I cover lots of topics but there’s a recurring theme that connects them and it revolves around the evolving world of curation and the many forms it takes; how we have to learn to curate our selection not only of content and information but activity such as social networking as well. It's learning to manage my time and evaluate how I spend it. I ask myself if I do this, will it take me towards or away from my overall plan, the answer always gets me back to where I need to be.

As you know, we can schedule priorities and life comes charging in and sometimes I have to shift to do something that needs to be taken care of. Even if this happens, I can get back to my theme for the day at some point. I don't hold the reigns too tightly on this, it's just there to keep me grounded. If I find something as you say serendipitously and it’s off my daily plan, if it’s really a "wow", (again, here I've established some criteria for this, otherwise, I'd find many wows throughout the day), I stop and pay attention to it to see if it’s something I should work on. For me, there’s a certain rhythm to all of this and intuition plays a part. It takes practice and trusting yourself and not over-thinking things.

As for meaning overload, there are two things I will do If a piece is particularly heady or difficult to read, I will search for the simple thread that relates to the message I am seeking to put out to my audience. The other aspect is more simple. If I feel that my head is just too full, I have to step away for a few minutes, take a few deep breaths, maybe grab a drink of water. Sometimes meaning overload is just brain overload, and I really need to know when to step away and find my way back.
Kelly Hungerford's comment, January 22, 2012 5:16 AM
Thanks for sharing, Howard.
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Twitter acquisition confirms that curation is the future

Twitter acquisition confirms that curation is the future | Knowledge Curator | Scoop.it
Twitter's purchase of Summify, which delivered an email summary of interesting links from a user's social networks, shows Twitter is trying to get smarter about how it filters the flood of information users are exposed to.
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Reduce Information Noise Through Social Curation and Collaborative Discovery: Calm Technology

Reduce Information Noise Through Social Curation and Collaborative Discovery: Calm Technology | Knowledge Curator | Scoop.it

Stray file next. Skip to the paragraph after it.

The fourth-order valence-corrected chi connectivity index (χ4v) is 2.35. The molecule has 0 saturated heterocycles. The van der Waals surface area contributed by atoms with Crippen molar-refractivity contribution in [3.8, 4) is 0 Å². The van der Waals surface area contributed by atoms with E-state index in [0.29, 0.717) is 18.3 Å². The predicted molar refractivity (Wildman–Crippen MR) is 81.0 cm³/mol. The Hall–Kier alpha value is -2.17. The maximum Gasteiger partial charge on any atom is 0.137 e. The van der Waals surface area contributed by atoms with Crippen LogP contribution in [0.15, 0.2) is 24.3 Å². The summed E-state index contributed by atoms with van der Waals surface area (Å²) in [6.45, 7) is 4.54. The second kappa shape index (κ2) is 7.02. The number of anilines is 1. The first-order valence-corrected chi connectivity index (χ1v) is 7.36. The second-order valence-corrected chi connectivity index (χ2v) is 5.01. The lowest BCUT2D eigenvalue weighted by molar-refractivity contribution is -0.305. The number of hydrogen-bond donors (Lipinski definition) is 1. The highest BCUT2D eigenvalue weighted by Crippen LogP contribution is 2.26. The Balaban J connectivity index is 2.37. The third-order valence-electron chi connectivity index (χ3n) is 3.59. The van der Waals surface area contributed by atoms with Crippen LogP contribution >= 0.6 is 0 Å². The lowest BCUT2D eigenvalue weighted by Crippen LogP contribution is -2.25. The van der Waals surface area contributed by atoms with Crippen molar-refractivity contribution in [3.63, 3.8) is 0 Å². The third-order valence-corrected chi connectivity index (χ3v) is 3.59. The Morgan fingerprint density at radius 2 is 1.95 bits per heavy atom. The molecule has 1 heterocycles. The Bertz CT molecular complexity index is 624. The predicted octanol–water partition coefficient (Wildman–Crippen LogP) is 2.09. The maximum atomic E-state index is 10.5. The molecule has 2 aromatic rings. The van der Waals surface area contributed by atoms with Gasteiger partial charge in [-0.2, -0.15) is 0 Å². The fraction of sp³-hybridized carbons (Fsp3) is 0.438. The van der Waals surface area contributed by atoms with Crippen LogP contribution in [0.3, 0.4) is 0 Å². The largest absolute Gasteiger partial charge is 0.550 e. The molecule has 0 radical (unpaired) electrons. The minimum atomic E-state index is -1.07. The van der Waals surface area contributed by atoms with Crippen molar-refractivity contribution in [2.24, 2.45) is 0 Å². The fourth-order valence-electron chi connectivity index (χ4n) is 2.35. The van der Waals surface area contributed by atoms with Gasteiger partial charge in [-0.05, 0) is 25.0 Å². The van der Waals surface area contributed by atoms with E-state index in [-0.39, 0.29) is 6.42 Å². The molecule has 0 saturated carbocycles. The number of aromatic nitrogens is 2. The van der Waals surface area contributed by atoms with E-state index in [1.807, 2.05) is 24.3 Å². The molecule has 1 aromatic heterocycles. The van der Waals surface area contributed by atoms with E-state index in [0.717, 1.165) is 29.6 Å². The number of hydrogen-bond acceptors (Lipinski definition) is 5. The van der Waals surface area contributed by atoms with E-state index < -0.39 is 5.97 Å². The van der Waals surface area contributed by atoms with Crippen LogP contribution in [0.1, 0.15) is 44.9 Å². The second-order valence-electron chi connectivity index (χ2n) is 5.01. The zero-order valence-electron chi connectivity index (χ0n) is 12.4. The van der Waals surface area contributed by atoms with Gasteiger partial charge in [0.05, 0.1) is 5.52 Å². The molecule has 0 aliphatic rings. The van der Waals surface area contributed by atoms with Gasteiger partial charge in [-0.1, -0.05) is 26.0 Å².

Robin Good: Among the five digital trends presently shaping the consumer experience economy, according to Macala Wright who first wrote about this on Mashable, there is one that has as its key objective the reduction of "information noise", distractions and approaches to digital communication that make it harder to grasp and understand a message or to complete a key task one is after.

 

It reads like there is more to information curation than people scanning feeds and selecting relevant items to write about.

 

From the original article I have extracted a few passages: "Calm technology refers to applications that cut down on the digital noise of high-volume data to show the user only enough information that he or she needs to complete a task.

 

...It refers to technologies that do not disrupt our workflow.

 

The whole idea is to reduce distractions to our work flow without losing functionality.

 

Calm technology fights against many of the principles of digital marketing: instead of screaming for attention with flashing banner ads, technologies and applications politely take a backseat to the user’s primary focus...

 

...

 

Examples of calm technology can be found in the growing popularity of social curation and discovery.

 

Social product discovery sites such as Lyst, Mulu.Me, Buyosphere, Svpply and Discoveredd are essentially social filters that enable their communities to curate the products that are most relevant to them.

 

Moreover, the rise of interest networks and the idea of following someone who has similar likes and shared interest topics are examples of the principles of calm technology driving user behavior.

 

Google Circles, Pinterest and Chime.In, even location apps such as Sonar, Glancee and Highlight, can all be classified under the “term interest network.”

 

Excellent reading. 8/10

 

Full article: http://fashionablymarketing.me/2012/06/digital-trends-consumer-experience-economy/ ;


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7 Acts Of Content Curation | Social Media Max

7 Acts Of Content Curation | Social Media Max | Knowledge Curator | Scoop.it
Interesting presentation by Pawan Deshpande, founder and CEO of Curata. Pawan Deshpande, founder and CEO of Curata, makes the argument that with the all of the content being created today, ...
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Screen Capture

Capture anything you see on your PC screen with SnapIt. It is convenient tool for graphic designers, bloggers who capture and crop images for their posts, for tech writers who need to describe menus and interfaces of applications, web designers and those who work with graphics every day. It captures and auto saves images with one click.

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FUMSI Article: Is Pinterest of interest to the info pro?

FUMSI Article: Is Pinterest of interest to the info pro? | Knowledge Curator | Scoop.it
Pinterest - the social network that allows you to create a virtual pinboard of things you...